SRINAGAR, India — At least three Indian soldiers, including a senior army officer, were killed in a confrontation with Chinese troops along their disputed frontier high in the Himalayas where thousands of soldiers on both sides have been facing off for over a month, the Indian army said Tuesday.
The incident is the first confrontation between the two Asian giants in which soldiers have died since 1975.
The Indian army said in a statement that a “violent faceoff” took place in Galwan valley in the Ladakh region on Monday night “with casualties on both sides.”
“The loss of lives on the Indian side includes an officer and two soldiers,” the statement said. “Senior military officials of the two sides are currently meeting at the venue to defuse the situation.”
China, for its part, accused Indian forces along their Himalayan border of carrying out “provocative attacks” on its troops, leading to “serious physical conflicts” between the sides.
Foreign Ministry spokesman Zhao Lijian gave no details on any casualties on the Chinese side, but said Tuesday that China had strongly protested the incident while still being committed to maintaining “peace and tranquility” along the disputed and heavily militarized border.
“But what is shocking is that on June 15, the Indian troops seriously violated the consensus of the two sides, crossed the border illegally twice and carried out provocative attacks on Chinese personnel, resulting in serious physical conflicts between the two border forces,” Zhao said.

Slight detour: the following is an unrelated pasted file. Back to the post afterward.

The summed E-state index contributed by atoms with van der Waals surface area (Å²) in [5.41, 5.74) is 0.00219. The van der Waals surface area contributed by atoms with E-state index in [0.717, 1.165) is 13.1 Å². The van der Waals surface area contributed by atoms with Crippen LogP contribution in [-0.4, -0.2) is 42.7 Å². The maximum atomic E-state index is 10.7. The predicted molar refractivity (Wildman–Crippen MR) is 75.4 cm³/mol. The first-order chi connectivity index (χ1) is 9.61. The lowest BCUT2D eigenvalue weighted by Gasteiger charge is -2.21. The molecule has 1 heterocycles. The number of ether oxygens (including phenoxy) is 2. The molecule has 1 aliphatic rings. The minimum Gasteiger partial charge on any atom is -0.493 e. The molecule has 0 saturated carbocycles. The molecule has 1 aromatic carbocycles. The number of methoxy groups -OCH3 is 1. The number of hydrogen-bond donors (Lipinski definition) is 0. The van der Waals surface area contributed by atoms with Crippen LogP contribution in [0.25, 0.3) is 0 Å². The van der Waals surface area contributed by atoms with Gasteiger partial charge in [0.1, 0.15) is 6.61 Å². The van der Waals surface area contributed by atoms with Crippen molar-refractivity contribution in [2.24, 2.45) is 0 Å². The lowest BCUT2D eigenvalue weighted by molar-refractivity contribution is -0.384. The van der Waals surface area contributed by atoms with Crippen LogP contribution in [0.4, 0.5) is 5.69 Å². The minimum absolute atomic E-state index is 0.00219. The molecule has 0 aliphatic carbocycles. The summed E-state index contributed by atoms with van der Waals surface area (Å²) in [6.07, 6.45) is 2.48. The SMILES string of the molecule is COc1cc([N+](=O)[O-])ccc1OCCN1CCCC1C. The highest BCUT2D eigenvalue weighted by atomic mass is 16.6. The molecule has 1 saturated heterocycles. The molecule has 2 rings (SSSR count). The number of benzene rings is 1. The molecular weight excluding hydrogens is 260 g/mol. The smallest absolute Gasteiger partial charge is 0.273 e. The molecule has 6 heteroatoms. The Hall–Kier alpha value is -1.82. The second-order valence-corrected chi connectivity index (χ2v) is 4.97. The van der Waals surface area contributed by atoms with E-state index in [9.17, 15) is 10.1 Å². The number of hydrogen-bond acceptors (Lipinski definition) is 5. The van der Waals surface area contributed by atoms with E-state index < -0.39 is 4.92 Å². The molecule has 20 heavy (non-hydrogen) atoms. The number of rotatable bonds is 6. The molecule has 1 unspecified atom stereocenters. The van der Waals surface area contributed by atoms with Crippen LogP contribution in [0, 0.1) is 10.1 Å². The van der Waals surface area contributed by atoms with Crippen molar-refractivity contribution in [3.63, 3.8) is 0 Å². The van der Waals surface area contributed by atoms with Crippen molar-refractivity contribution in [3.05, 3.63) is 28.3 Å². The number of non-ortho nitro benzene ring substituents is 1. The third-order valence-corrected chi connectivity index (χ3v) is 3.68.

Thousands of soldiers from the two countries, backed by armored trucks and artillery, have been facing off just a few hundred meters (yards) apart for more than a month in the Ladakh region near Tibet. Army officers and diplomats have held a series of meetings to try to end the impasse, with no breakthrough.
Indian officials say Chinese soldiers crossed the boundary in Ladakh in early May at three different points, erecting tents and guard posts and ignoring verbal warnings to leave. That triggered shouting matches, stone-throwing and fistfights, much of it replayed on television news channels and social media.
China has sought to downplay the confrontation while saying the two sides were communicating through both their front-line military units and their respective embassies to resolve issues.
Though skirmishes aren’t new along their long disputed frontier, the standoff at Ladakh’s Galwan Valley, where India is building a strategic road connecting the region to an airstrip close to China, has escalated in recent weeks.
India and China fought a border war in 1962 that also spilled into Ladakh. The two countries have been trying to settle their border dispute since the early 1990s without success.
Since then, soldiers from the two sides have frequently faced off along their long frontier that stretches from Ladakh in the north to the Indian state of Sikkim in the northeast.
The Indian army statement said the “violent faceoff” occurred “during the de-escalation process underway in the Galwan Valley.”
James C Wood deckt öffentliche und private Technologiemärkte aus Deutschland ab. Zuvor war er Knight-Bagehot-Stipendiat für Wirtschafts- und Wirtschaftsjournalismus an der Columbia University und zuvor Reporter beim Los Angeles Business Journal. Er wurde vom L.A. Press Club als Journalist des Jahres und von der Gesellschaft der deutschen Wirtschaftsredakteure und Schriftsteller mit einem Preis für investigative Berichterstattung ausgezeichnet.